Autumn 2017

Autumn 2017

Wednesday, April 27, 2011

an explanation of 'grass widow'

Well, I opened up a can of worms, so to speak, when I was asked what the term 'grass widow' meant.  In my post yesterday the teacup I showed was called "Grass Widow" by Royal Albert.

I have heard the term used before and it usually is used to refer to a woman whose husband was always fishing, hunting or golfing. 

I decided to Google the term and this is what I found.  And it may shock you as it did me.

Grass Widow:  noun   A woman whose husband is away often or for a prolonged period.
A woman who is divorced or separated from her husband.
An abandoned mistress.
The mother of a child born out of wedlock.
The earliest recorded sense of the word (1528) was "an unmarried woman who has lived with one or more men".

WOW!  I had no idea that it had other meanings like this and I hope I didn't offend anyone.

I guess if Royal Albert China can use the term that it must be in the nicest sense of the definition.  Right?

So, there you go.  A little history on the term 'grass widow'.

Canada geese and ducks on the flooded intervale.

On another note, the spring peepers (baby frogs) are singing every night
in the unfrozen ponds.  I love the sound and can't wait until it's warm enough
to leave the bedroom window open at night and listen to them as I go to sleep.

We are in day 2 of a four day stretch of rainy weather.  The old saying "April showers bring May flowers" will definitely be true and I really hope May's weather is better than April's!

I'll be back tomorrow with a post about a very large animal.  Have I got you wondering?  Please come back and see.





  1. Good morning Pamela,
    An interesting phrase, Grass Widow! Thanks for looking it up. I love the sound of the spring peepers and I look forward to hearing them. I always call them my pets! My son gets to hear them up close because there is a pond right beside his place. I envy him! Have a lovely day.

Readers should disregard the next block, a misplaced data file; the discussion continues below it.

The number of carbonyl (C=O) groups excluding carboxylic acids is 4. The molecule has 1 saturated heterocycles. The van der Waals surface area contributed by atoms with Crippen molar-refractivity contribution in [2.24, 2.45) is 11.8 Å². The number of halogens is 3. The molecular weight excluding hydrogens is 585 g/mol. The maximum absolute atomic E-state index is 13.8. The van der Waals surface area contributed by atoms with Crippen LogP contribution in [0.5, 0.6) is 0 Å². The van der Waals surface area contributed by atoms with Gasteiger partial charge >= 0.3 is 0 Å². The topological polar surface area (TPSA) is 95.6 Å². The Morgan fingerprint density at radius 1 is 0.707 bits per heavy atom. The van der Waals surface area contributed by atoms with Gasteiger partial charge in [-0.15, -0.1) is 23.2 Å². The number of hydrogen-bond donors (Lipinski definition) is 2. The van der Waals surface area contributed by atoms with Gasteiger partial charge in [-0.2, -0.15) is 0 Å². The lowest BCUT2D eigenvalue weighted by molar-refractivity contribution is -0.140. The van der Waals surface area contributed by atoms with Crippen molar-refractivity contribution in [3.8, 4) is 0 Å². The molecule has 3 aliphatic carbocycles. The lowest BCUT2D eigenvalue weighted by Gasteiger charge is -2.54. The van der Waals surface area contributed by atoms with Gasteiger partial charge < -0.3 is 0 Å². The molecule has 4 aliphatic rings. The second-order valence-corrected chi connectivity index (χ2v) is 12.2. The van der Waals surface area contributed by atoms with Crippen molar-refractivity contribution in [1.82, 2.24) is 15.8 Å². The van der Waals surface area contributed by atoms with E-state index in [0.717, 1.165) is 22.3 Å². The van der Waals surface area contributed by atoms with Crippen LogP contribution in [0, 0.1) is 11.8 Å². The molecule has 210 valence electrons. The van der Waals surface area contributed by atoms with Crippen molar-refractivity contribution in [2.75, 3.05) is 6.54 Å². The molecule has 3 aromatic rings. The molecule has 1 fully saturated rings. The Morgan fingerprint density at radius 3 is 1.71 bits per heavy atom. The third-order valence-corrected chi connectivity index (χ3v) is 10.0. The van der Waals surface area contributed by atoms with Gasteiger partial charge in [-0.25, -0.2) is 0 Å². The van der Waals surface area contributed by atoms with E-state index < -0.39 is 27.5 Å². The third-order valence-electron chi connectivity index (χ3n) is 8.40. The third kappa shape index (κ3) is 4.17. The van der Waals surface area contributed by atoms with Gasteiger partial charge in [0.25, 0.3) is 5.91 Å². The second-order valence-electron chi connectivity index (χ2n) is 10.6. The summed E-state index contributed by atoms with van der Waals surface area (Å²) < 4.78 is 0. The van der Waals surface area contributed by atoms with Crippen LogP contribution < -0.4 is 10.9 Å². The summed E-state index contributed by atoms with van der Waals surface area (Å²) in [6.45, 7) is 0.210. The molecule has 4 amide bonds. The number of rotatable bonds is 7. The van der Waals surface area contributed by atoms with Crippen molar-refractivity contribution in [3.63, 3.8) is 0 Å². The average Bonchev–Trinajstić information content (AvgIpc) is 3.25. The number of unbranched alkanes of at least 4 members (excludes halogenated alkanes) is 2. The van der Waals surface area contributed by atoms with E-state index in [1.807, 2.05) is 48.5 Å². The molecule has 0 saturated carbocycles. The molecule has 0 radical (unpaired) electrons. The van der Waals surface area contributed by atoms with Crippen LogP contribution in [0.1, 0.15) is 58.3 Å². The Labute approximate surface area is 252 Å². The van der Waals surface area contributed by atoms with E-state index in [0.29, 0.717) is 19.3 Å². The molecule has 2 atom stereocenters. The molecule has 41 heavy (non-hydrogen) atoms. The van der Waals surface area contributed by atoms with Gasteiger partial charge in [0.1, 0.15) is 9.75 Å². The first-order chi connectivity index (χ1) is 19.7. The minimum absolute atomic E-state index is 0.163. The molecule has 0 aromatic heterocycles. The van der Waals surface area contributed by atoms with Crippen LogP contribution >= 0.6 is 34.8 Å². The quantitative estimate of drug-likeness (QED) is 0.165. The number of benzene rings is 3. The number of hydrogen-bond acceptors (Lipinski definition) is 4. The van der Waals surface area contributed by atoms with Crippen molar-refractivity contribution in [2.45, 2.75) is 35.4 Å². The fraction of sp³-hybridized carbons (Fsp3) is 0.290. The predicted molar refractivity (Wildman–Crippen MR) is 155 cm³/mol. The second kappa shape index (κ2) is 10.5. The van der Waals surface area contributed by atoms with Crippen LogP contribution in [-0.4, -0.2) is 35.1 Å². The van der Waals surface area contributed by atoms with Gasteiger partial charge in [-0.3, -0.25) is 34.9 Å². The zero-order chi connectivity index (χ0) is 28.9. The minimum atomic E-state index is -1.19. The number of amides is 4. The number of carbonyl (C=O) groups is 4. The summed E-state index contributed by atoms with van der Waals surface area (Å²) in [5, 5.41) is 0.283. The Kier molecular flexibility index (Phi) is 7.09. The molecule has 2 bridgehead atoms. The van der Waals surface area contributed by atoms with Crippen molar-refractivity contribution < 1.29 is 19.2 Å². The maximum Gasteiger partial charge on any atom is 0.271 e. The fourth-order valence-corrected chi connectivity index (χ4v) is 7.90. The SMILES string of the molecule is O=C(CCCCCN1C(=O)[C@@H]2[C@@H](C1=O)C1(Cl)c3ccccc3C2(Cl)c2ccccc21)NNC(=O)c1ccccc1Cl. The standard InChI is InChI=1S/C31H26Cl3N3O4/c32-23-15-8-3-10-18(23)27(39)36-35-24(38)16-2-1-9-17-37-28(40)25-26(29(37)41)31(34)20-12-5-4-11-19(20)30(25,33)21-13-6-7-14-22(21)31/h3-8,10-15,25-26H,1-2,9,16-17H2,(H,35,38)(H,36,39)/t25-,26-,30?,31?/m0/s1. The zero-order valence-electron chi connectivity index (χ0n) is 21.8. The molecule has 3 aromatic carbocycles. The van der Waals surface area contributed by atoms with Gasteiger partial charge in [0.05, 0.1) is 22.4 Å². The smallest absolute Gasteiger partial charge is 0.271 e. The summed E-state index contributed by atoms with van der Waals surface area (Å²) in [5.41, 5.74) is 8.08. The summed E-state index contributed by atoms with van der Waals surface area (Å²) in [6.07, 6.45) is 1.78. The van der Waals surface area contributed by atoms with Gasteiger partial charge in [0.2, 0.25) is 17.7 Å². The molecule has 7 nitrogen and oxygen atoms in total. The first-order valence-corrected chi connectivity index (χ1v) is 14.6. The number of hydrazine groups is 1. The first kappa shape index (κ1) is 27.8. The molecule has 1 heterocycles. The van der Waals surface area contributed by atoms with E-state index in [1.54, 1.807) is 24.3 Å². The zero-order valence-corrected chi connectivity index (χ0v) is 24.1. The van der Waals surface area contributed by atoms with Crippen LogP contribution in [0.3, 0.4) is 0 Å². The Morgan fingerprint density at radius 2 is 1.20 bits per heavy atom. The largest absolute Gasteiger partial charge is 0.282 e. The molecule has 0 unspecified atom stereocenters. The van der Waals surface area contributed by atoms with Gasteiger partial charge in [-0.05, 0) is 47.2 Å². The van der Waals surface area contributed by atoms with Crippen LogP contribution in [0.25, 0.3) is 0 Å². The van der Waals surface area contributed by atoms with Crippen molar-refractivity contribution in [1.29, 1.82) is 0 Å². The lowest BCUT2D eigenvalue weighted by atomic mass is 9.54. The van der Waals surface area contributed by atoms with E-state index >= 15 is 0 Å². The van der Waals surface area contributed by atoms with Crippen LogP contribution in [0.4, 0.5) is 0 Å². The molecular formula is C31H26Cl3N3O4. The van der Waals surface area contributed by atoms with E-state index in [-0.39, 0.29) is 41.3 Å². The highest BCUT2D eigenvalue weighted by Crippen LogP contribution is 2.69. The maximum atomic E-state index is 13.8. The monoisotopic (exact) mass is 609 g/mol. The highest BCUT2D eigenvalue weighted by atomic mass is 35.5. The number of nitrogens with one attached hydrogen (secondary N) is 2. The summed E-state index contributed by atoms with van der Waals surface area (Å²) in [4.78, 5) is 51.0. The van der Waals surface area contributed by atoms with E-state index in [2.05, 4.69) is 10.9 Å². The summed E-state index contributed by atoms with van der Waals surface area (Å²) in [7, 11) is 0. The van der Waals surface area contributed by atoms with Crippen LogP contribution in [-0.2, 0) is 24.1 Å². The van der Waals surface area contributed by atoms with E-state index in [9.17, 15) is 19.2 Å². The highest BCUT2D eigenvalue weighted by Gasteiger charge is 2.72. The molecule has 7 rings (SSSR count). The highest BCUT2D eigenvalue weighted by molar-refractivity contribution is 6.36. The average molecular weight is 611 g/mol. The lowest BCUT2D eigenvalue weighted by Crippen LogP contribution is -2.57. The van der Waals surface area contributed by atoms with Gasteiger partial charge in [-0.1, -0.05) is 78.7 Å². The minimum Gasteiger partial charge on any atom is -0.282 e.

2. Hi Pamela! Well, thank you for that explanation. I guess I didn't think about googling it. I had no idea what it meant as I'd never heard the term before. I guess it is a kinder version of what these ladies could be called today! Still a great little tea cup! :)
    Be a sweetie,
    Shelai ;)

  3. Congratulations on winning "Gone with a Handsomer Man" on Susan's blog BNOTP.It is lovely to win something like that. I won a giveaway a couple of weeks ago on Catherine's blog Le Monde de Catherine.

    Grass widow, well what I found could make the lady a naughty person and what she got up to in the grass!!!!

    Congratulations again and best wishes, Jackie in Surrey.

  4. I actually had never heard that term before, and would never have guessed it could mean so many things!

  5. I had never heard of that phrase either - seems to cover a whole lot!
    Interesting pattern on the china - love the birds - would love to see a flock nearby!

  6. Haha! Very interesting what you have learned about the term "grass widow"!
    Our weather has been gorgeous up to 19 deg. today! Hopefully the rain will stay away.
    Hugs, Cindy

  7. You learn something new everyday on the net! This one cracked me up! But I think you're right about the Royal Albert def.! The grandmother of a friend was a Canadian, and she was all about the most incredibly delicious molasses cookies. Is it a regional thing? Salmon sandwiches too. She held more allegiance to Scotland as I recall. Ha! ANYWAY, I enjoy your visits very much even though I don't get back to you as much as I would like. I'd love falling asleep to some peepers!

  8. Hi Pamela, I have a feeling that the email I tried to send didn't work. So I am leaving you a comment, with the answer to your question on Mary's blog. You can find Artful Blogger magazine at Michaels, Chapters, and Indigo here in Canada. But it's kind of expensive, around $17.00 totally worth it.

    Jen @ Muddy Boot Dreams


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